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Policy meets people in Kathmandu book drive

December 15, 2022

Growing up with a host of younger cousins and an affinity for the Harry Potter series, Sumee Sharma developed a love for both children and books. As an FHI 360 trainee based in the municipal government office in Kirtipur, Nepal, Sharma combined her two great passions by organizing a book drive on the internet to collect donations for under-resourced public schools.

“The traineeship with FHI 360 helped me see what is possible,” says Sharma, who is not from Kirtipur, which is near Kathmandu, and does not speak the local dialect. For the paid traineeships, FHI 360 recruited women, ethnic minorities and people with disabilities — groups that have historically been excluded from governance. Sharma was one of 15 FHI 360 trainees who worked in a municipal government office in Nepal.

Municipal government is “where policy meets the people,” says Shreesha Nankhwa, a social and behavior change communication officer at FHI 360. Nepal’s 2015 constitution established three levels of government: federal, provincial and municipal. The country has 753 local government bodies. “Most interactions between the people and the government happen at the local level,” says Nankhwa.

The constitution has increased municipal governments’ power and made it easier for people to get involved. Still, says Sharma, “at first, I faced a lot of resistance, kind of like an identity crisis.” Working in the Kirtipur municipality office’s social development sector, where she represented FHI 360, Sharma supported the office with administrative tasks and was charged with developing an independent project to benefit the municipality. Early on in her role, she worried that she did not have enough authority to be there and had concerns about her project — she would be starting her proposed book drive without a budget and did not know what challenges she would face.

But soon, she felt more at home with her colleagues and more confident in her work. “There were certain people and certain experiences [in the program] that pushed me and showed me, this [project] can be done.” The support of her fellow FHI 360 trainees also kept her motivated.

“Whenever I felt conflicted about what I was doing, I got on the phone and talked with them, and they shared whatever they were feeling, too,” Sharma says.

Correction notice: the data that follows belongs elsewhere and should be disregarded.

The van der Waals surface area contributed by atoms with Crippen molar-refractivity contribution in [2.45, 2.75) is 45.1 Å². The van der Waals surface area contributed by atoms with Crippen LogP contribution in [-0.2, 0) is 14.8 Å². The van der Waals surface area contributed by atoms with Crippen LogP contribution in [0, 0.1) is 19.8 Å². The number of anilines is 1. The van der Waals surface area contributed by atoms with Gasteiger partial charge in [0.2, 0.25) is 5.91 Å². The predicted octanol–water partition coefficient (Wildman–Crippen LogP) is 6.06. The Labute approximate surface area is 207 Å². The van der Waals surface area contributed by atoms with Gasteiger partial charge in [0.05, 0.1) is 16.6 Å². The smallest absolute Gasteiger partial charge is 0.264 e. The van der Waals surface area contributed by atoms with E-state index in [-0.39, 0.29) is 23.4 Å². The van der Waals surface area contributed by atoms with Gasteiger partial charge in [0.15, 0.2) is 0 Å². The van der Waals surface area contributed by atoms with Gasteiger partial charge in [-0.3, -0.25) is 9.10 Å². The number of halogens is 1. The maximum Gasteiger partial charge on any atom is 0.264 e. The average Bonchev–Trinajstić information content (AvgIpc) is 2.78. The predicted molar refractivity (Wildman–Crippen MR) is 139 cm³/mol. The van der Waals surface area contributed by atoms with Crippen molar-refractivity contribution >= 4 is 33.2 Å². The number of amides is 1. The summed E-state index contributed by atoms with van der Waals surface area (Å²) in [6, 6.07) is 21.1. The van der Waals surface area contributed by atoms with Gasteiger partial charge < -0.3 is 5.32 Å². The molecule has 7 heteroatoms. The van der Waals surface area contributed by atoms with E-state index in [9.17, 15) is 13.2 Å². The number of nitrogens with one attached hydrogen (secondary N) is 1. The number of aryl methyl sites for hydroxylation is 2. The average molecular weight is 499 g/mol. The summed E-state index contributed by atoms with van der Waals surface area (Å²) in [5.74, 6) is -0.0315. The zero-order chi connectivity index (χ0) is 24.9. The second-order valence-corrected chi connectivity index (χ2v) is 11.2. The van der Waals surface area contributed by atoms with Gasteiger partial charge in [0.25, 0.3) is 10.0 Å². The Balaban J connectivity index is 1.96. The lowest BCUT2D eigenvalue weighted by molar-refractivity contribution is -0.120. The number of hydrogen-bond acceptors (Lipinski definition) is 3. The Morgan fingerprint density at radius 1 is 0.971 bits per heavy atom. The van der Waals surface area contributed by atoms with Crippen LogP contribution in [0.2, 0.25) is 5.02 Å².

Sumee Sharma poses in the library at Hill Town Secondary School in Kirtipur, Nepal.

Sumee Sharma poses in the library at Hill Town Secondary School in Kirtipur, Nepal. Photo credit: Pramin Manandhar for FHI 360

Sharma collected 215 donated books to distribute to two public schools — one secondary school and one higher secondary school — in Kirtipur. “The growth was consistent,” she says. She also found other ways of working in the local educational system through the municipality.

“I absolutely adore [children],” she says. “They just interest me, and I love interacting with them. I’m in my element when I’m with them.”

Sumee Sharma teaches students at Hill Town Secondary School in Kirtipur, Nepal, about hate speech

Sumee Sharma teaches students at Hill Town Secondary School in Kirtipur, Nepal, about hate speech. Photo credit: Pramin Manandhar for FHI 360

As part of her traineeship, Sharma also held training sessions in schools about consent and hate speech. “These children lack knowledge [of some of these topics], and they love the experience — [especially] the discussion part,” she says. Sharma stressed the importance of using one’s position of privilege to help bridge the educational gap she noticed in her work with students.

Teachers and students at Hill Town Secondary School, one of the sites at which Sharma held a session, had a positive experience, says Anuj Pradhan, a social development officer at the Kirtipur municipality office. Now, the students “understand the importance of consent and why hate speech should not be used among friends and others,” says Pradhan.

A young student takes notes on hate speech.

A young student takes notes on hate speech. Photo credit: Pramin Manandhar for FHI 360

To others who want to make a difference in their communities, Sharma emphasizes the importance of just that: getting started. “Don’t overthink,” she says, urging people not to worry about how big of a change they’re making right away. “You just have to start where you feel comfortable and where you feel confident enough.”

Sharma’s two-month FHI 360 traineeship has concluded, but she aims to continue the work. She studies international relations and diplomacy at the nearby Tribhuvan University, and she is interested in starting a club where she and her classmates can hold group sessions about hate speech and consent.

As it turns out, in the hundreds of books that Sharma has to show for her work, this experience might just be the first chapter.